Winter Leafage

Edith Matilda Thomas

Each year I mark one lone outstanding tree,
Clad in its robings of the summer past,
Dry, wan, and shivering in the wintry blast.
It will not pay the season’s rightful fee,—
It will not set its frost-burnt leafage free;
But like some palsied miser all aghast,
Who hoards his sordid treasure to the last,
It sighs, it moans, it sings in eldritch glee.
A foolish tree, to dote on summers gone;
A faithless tree, that never feels how spring
Creeps up the world to make a leafy dawn,
And recompense for all despoilment bring!
Oh, let me not, heyday and youth withdrawn,
With failing hands to their vain semblance cling!

More by Edith Matilda Thomas

Winter Sleep

I know it must be winter (though I sleep)—  
I know it must be winter, for I dream  
I dip my bare feet in the running stream,  
And flowers are many, and the grass grows deep.  
  
I know I must be old (how age deceives!)
I know I must be old, for, all unseen,  
My heart grows young, as autumn fields grow green  
When late rains patter on the falling sheaves.  
  
I know I must be tired (and tired souls err)—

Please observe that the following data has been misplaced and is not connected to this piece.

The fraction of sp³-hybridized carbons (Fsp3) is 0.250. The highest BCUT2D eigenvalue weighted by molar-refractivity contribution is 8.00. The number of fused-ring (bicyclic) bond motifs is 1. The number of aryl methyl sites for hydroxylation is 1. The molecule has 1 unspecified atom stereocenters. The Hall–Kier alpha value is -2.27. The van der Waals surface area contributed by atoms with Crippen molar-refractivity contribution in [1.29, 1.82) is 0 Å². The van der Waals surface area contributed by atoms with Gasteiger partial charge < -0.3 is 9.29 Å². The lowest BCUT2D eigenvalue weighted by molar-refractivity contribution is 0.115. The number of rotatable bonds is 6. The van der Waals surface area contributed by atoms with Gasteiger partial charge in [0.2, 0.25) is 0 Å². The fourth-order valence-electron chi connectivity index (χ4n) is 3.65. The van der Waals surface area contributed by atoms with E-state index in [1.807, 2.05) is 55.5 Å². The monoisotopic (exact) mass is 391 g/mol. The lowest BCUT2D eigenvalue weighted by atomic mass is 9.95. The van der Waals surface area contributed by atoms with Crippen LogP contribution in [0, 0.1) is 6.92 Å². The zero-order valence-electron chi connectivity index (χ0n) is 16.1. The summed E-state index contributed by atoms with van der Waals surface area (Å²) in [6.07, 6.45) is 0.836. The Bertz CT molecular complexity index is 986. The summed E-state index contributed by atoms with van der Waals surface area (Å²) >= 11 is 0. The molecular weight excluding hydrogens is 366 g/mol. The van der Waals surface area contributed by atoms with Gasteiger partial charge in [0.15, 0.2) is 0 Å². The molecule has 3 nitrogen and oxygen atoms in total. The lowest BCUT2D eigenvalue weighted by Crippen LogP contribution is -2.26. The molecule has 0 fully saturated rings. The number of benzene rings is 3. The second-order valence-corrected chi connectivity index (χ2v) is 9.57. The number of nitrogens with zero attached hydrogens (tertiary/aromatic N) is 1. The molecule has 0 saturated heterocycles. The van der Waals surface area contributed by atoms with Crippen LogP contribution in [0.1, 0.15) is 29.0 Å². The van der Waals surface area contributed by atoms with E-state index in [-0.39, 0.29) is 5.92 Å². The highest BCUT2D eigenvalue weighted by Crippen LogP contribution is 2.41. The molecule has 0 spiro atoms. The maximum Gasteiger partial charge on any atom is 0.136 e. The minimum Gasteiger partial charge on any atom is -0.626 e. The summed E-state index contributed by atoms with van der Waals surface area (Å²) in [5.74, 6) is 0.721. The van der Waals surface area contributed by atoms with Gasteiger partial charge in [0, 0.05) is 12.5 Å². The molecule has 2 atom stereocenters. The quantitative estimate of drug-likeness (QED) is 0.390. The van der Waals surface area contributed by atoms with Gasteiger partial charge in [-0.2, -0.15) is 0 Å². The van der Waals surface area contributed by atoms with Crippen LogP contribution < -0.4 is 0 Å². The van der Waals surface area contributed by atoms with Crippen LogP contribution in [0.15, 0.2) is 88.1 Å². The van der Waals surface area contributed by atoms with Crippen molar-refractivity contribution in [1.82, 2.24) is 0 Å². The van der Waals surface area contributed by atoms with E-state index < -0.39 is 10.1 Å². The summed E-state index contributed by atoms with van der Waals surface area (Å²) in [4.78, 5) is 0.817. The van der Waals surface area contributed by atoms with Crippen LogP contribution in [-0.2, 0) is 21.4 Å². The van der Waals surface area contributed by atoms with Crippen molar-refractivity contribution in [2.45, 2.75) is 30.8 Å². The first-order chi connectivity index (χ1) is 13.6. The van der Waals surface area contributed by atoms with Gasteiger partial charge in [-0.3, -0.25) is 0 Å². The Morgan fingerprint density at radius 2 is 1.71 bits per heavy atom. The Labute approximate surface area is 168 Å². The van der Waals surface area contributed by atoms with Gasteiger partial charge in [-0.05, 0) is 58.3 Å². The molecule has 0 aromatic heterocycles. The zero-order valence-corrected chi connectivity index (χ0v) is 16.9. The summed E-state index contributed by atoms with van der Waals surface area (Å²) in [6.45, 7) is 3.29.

I know I must be tired, for all my soul
To deeds of daring beats a glad, faint roll,  
As storms the riven pine to music stir.  
  
I know I must be dying (Death draws near)—  
I know I must be dying, for I crave  
Life—life, strong life, and think not of the grave,
And turf-bound silence, in the frosty year.

The Night Is Still

The night is still, the moon looks kind,
    The dew hangs jewels in the heath,
An ivy climbs across thy blind,
    And throws a light and misty wreath.

The dew hangs jewels in the heath,
    Buds bloom for which the bee has pined;
I haste along, I quicker breathe,
    The night is still, the moon looks kind.

Buds bloom for which the bee has pined,
    The primrose slips its jealous sheath,
As up the flower-watched path I wind
    And come thy window-ledge beneath.

The primrose slips its jealous sheath,—
    Then open wide that churlish blind,
And kiss me through the ivy wreath!
    The night is still, the moon looks kind.
 

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Winter Heavens

Sharp is the night, but stars with frost alive
Leap off the rim of earth across the dome.
It is a night to make the heavens our home
More than the nest whereto apace we strive.
Lengths down our road each fir-tree seems a hive,
In swarms outrushing from the golden comb.
They waken waves of thoughts that burst to foam:
The living throb in me, the dead revive.
Yon mantle clothes us: there, past mortal breath,
Life glistens on the river of the death.
It folds us, flesh and dust; and have we knelt,
Or never knelt, or eyed as kine the springs
Of radiance, the radiance enrings:
And this is the soul's haven to have felt.